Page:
That special rule allowed an educational institution with a related organization that was a Type III supporting organization with respect to the educational institution on December 31, 2017, to take into account only the assets and net investment income of the related Type III supporting organization that are intended or available for the use and benefit of the educational institution, rather than the value of all of that organization's assets or amount of net investment income. The proposed regulations provided that an educational institution can determine whether the assets and net investment income of such a Type III supporting organization are intended or available for the use and benefit of the educational institution using any reasonable method. The proposed regulations set out one method for determining the amount of net investment income available to the educational institution that would be considered to be reasonable (i.e., using all the distributions received from a Type III supporting organization subject to this special rule as net investment income of the educational institution each year) and one method for determining assets available to the educational institution that would be considered to be reasonable (i.e., using the distributions received from a Type III supporting organization to calculate the percentage of the Type III supporting organization's total net income that was distributed to the educational institution, and using the same percentage to calculate the value of the underlying assets of the Type III supporting organization that are intended or available for the use and benefit of the educational institution each year). The proposed regulations requested comments on whether additional guidance pertaining to Type III supporting organizations was needed.

One commenter stated that the safe harbor methods in the proposed regulations would in many cases lead to strange results, stating that the fact that a particular subsidiary makes a distribution to an educational institution in one year in no way implies that the educational institution has similar amounts available to it in future years, let alone to a corresponding portion of the related organization's entire asset base. The commenter suggested that only the amounts actually distributed or appropriated to the educational institution should be treated as intended or available for the educational institution.

For consistency with the general rule for determining which assets and net investment income are considered "intended or available for the use and benefit of" an educational institution, and in response to the comment, these final regulations do not include the safe harbor method in the proposed regulations. Instead, these final regulations provide that a method using assets and net investment income of the Type III supporting organization (with respect to the educational institution as of December 31, 2017), that are specifically earmarked for an educational institution, are restricted for the benefit of an educational institution, and are otherwise fairly attributable to an educational institution (such as those that have been affirmatively designated or appropriated for the educational institution or made available for the educational institution to draw upon at will) will be deemed to be reasonable.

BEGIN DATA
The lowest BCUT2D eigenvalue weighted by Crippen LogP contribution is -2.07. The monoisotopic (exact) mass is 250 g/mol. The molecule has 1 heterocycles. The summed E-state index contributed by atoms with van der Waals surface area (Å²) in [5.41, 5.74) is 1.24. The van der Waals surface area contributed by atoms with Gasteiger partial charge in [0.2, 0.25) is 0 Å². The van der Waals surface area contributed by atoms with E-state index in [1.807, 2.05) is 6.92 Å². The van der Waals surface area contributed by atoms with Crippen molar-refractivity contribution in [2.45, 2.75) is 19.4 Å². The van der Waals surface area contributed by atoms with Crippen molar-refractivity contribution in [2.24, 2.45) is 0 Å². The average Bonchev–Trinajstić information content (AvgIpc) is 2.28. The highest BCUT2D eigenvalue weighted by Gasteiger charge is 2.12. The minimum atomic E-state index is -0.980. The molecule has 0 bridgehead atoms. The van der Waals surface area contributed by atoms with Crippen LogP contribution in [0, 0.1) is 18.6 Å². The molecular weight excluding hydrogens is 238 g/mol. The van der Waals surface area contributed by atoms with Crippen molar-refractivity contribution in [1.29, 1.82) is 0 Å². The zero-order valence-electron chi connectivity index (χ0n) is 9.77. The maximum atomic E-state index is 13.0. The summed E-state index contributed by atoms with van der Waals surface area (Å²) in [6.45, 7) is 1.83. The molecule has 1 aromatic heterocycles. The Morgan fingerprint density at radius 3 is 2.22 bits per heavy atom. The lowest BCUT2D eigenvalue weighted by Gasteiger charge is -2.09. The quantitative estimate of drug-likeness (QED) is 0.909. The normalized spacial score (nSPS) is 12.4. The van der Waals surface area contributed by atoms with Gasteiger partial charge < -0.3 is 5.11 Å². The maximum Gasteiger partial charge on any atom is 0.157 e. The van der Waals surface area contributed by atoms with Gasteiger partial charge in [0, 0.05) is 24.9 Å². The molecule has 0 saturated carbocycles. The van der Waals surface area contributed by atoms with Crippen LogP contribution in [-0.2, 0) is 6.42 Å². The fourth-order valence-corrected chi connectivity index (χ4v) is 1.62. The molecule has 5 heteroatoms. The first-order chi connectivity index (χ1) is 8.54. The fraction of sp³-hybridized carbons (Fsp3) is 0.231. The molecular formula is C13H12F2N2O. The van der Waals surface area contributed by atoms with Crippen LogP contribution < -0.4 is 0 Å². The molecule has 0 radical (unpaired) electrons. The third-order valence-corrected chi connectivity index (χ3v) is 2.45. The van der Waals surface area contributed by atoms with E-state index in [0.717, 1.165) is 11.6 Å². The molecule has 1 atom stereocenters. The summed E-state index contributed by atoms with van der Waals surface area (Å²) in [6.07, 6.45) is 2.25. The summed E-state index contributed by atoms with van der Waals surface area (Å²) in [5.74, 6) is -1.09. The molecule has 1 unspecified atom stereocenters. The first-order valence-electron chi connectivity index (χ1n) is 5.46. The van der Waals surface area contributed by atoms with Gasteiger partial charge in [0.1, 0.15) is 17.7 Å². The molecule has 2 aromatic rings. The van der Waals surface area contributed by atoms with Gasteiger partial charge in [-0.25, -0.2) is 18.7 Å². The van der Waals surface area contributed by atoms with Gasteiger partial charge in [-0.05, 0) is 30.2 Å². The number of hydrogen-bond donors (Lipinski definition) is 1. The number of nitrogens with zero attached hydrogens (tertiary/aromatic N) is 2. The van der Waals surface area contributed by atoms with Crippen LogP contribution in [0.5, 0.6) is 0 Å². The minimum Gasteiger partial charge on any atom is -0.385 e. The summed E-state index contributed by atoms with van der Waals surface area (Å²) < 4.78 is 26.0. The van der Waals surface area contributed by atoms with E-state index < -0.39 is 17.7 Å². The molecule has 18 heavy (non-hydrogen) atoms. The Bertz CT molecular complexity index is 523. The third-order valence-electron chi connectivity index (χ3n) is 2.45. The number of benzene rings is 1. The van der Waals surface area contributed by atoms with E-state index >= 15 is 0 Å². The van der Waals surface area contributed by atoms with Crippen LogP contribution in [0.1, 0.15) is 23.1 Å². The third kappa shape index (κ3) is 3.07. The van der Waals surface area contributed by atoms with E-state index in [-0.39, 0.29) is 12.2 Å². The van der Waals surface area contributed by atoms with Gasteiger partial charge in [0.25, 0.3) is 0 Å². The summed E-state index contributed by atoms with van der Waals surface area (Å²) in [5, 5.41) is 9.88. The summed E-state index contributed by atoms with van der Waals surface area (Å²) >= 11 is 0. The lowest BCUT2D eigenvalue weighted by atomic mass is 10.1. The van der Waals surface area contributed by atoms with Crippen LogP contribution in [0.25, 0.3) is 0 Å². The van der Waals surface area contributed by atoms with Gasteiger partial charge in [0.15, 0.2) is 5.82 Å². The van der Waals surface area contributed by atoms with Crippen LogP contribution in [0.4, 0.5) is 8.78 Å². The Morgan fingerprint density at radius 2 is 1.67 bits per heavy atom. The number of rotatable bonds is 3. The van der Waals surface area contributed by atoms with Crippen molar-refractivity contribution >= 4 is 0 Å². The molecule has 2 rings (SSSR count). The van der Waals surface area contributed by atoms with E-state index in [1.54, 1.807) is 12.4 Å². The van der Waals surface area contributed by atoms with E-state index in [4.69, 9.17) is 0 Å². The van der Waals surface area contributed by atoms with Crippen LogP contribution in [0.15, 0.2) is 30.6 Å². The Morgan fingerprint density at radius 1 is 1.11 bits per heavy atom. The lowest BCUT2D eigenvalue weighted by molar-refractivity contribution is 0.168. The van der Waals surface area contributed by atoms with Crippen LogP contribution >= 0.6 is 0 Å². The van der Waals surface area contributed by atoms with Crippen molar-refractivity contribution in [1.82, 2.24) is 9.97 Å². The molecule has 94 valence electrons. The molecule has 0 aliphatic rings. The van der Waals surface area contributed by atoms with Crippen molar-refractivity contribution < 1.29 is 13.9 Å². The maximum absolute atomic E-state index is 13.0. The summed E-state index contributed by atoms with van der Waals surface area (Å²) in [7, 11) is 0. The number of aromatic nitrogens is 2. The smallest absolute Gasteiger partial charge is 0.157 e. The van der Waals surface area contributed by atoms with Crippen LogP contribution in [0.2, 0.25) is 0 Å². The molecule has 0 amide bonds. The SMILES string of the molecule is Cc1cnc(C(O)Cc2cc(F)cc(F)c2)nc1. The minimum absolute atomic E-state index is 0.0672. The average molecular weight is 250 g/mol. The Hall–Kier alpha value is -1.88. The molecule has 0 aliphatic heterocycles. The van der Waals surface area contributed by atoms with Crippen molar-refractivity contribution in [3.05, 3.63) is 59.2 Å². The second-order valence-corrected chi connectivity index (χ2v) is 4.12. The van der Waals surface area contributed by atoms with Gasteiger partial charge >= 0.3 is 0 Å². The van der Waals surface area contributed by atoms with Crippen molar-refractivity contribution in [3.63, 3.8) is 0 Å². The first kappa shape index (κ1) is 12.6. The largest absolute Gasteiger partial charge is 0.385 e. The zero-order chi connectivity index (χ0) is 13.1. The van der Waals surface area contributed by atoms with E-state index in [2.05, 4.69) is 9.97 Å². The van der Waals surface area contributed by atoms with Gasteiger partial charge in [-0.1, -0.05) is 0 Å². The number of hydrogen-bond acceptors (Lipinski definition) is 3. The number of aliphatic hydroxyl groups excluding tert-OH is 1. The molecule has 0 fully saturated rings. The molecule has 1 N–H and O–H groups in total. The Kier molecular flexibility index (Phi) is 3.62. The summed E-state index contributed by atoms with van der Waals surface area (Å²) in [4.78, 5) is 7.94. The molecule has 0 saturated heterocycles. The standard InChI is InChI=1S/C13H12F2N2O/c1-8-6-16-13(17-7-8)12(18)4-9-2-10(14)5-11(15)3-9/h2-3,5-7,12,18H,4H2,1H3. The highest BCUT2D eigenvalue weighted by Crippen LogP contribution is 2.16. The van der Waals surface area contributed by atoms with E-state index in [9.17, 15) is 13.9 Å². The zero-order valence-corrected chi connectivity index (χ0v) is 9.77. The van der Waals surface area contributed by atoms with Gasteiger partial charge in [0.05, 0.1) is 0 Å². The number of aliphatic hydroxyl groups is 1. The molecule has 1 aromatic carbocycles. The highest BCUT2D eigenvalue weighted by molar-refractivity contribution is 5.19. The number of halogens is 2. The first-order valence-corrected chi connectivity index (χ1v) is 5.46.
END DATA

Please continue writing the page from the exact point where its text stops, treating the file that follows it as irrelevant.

Several commenters asked that the special rule for related organizations that were Type III supporting organizations with respect to the educational institution on December 31, 2017, be extended to cover all Type III supporting organizations. One asked that the special rule be extended to Type I and Type II supporting organizations, one asked that it be extended to split-interest trusts, and one asked that it cover all related organizations for which the educational institution lacks "effective control."

Although the Treasury Department and the IRS have concluded that a transition rule with respect to entities that were Type III supporting organizations with respect to an educational institution on December 31, 2017, is appropriate, extending this rule to other organizations would be contrary to the statute. In addition, the Treasury Department and the IRS have concluded that excluding certain categories of organizations from the definition of related organization, as described in part 7.a of this Summary of Comments and Explanation of Revisions, and explaining that a supporting organization must be described in section 509(a)(3) "with respect to" an educational institution during the taxable year, as described in part 7.b.iv of this Summary of Comments and Explanation of Revisions, address most of the commenters' concerns.

iv. Interaction with section 4968(b)(1)(D)

As described in part 5.f of this Summary of Comments and Explanation of Revisions, these final regulations provide that an asset of a related organization that is treated as an asset of an educational institution by section 4968(d) and that is used directly in carrying out an educational institution's exempt purpose is considered to be used directly by the educational institution in carrying out its exempt purpose for purposes of section 4968(b)(1)(D). In addition, an asset of a related organization described in section 501(c)(3) that is treated as an asset of an educational institution by section 4968(d) and that is used directly in carrying out the related organization's exempt purpose is considered to be used directly by the educational institution in carrying out its exempt purpose for purposes of section 4968(b)(1)(D).

8. Penalty waiver